Discussion Author: Michael J Walden
Carotid Artery Dissection occurs when there is a disruption in the tunica media allowing blood, under arterial pressure, to dissect along the rent media or between the media and adventitia. This most commonly occurs with trauma although there may be an underlying arteriopathy such as fibromuscular dysplasia or Marfan's syndrome. These conditions can cause "spontaneous" dissection. The causative trauma can be as slight as chiropractic manipulation.
The sequelae of dissection can be life threatening, such as occlusion, pseudoaneurysm, and thromboembolism. Mortality approaches 75%. The most common symptoms are headache and TIA or stroke symptoms. Unilateral Horners syndrome occurs in up to 50% of patients. Since dissection often occurs in younger patients (under 40) a high index of suspicion is often needed to prevent the serious sequelae listed above.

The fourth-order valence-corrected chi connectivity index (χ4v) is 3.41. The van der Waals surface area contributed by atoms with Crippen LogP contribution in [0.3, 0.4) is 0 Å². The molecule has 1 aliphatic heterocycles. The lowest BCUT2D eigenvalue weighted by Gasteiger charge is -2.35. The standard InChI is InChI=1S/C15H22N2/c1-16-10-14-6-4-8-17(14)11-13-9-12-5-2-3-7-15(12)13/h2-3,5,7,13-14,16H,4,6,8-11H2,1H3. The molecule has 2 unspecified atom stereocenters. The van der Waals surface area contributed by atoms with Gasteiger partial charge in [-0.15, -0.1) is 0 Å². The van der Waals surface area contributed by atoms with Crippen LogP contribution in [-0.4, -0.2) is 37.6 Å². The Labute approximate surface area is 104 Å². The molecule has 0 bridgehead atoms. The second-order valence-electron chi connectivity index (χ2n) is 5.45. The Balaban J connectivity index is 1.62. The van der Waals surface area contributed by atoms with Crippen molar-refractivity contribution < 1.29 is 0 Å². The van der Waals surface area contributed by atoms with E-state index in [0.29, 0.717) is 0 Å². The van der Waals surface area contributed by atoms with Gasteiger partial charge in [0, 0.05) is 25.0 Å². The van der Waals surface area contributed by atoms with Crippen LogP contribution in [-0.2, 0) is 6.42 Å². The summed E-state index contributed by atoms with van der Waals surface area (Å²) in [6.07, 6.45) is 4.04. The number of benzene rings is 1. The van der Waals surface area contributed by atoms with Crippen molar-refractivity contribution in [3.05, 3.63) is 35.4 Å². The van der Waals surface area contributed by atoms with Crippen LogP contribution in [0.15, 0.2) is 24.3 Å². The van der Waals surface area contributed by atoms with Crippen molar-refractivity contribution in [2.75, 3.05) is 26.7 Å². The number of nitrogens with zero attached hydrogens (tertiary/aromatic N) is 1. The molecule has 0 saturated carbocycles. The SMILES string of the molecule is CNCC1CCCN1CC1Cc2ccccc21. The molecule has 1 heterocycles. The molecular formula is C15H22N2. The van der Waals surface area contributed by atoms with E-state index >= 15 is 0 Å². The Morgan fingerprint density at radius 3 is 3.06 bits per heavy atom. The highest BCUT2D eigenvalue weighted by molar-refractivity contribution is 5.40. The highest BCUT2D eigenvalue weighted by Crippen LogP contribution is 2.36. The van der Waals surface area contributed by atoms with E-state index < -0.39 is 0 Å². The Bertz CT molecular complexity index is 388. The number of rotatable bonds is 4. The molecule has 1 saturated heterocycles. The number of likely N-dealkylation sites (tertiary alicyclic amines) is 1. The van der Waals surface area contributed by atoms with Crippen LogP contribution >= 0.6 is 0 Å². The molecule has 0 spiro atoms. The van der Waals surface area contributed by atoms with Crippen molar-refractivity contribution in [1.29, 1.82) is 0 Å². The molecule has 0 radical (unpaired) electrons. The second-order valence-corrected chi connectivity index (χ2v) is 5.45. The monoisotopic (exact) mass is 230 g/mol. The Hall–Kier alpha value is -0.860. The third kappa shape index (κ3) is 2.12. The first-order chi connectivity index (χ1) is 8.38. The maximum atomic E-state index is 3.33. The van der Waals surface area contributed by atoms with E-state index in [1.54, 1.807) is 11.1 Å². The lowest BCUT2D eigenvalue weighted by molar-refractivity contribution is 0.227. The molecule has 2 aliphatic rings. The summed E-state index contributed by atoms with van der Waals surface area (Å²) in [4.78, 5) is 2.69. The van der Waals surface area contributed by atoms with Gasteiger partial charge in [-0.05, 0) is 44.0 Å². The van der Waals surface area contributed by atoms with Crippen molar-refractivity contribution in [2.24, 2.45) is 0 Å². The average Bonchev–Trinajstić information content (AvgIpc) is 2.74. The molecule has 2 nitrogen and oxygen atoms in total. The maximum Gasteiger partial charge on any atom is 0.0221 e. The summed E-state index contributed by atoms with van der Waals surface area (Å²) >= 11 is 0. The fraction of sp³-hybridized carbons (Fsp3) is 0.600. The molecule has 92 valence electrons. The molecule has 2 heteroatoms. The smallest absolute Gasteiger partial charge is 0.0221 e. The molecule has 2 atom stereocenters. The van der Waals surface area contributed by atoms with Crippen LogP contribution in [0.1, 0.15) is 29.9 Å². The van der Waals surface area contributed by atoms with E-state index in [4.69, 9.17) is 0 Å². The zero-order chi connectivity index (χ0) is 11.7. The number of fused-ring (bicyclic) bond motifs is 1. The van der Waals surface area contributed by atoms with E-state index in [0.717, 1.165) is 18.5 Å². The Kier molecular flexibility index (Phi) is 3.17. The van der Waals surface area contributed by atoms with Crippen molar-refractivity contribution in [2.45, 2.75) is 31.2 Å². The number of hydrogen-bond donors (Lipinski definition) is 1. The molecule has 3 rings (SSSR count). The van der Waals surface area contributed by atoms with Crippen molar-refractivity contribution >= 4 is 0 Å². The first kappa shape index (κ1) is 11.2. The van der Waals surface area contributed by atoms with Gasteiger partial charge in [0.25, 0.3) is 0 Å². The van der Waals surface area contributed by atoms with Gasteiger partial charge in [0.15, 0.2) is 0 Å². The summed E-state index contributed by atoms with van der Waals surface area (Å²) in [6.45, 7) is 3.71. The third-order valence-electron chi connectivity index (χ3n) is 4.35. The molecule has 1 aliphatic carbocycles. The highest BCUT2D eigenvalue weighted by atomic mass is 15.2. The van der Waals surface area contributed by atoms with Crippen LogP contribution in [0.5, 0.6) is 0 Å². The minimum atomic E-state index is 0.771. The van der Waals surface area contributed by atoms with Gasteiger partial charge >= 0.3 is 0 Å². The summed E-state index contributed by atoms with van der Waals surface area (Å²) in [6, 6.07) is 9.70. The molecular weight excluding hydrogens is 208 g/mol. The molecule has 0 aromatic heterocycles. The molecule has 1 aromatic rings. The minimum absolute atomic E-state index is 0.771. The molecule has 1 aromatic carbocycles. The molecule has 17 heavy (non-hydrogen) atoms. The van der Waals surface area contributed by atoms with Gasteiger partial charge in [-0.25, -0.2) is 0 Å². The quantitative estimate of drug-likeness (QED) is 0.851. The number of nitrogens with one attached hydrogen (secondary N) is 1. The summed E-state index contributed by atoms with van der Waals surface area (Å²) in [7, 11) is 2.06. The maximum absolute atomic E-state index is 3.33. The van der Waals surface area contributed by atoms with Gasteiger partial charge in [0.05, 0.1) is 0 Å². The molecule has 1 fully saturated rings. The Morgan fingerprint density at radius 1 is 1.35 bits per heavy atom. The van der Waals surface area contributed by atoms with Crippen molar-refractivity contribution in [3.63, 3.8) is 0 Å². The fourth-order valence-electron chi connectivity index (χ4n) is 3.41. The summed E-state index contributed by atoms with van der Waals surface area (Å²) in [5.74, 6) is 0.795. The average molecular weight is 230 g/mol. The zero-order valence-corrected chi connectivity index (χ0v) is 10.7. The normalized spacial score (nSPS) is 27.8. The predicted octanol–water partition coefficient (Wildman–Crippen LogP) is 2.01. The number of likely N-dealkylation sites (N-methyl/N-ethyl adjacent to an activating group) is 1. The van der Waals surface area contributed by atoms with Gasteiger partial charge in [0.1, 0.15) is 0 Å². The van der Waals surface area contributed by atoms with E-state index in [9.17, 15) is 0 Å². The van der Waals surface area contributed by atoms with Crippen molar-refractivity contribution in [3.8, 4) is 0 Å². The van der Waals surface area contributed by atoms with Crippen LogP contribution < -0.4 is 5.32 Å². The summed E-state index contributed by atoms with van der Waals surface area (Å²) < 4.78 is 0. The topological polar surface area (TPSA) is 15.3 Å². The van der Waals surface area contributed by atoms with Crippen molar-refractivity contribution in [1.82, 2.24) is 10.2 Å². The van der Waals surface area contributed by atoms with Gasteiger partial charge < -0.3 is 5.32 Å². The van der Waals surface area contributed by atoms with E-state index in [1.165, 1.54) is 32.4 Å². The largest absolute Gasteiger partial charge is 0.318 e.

Magnetic resononance angiography, computed tomographic angiography, and digital subtraction angiography all can be helpful in making the diagnosis. In general a long segement smooth narrowing of the lumen suggests the diagnosis. Non contrast CT and T1 weighted MR can demonstrate intramural clot.
Treatment includes anticoagulation and carotid artery ligation. These treatments are employed as necessary with the goal of preventing the high morbidity and mortality associated with the sequelae of the dissection.
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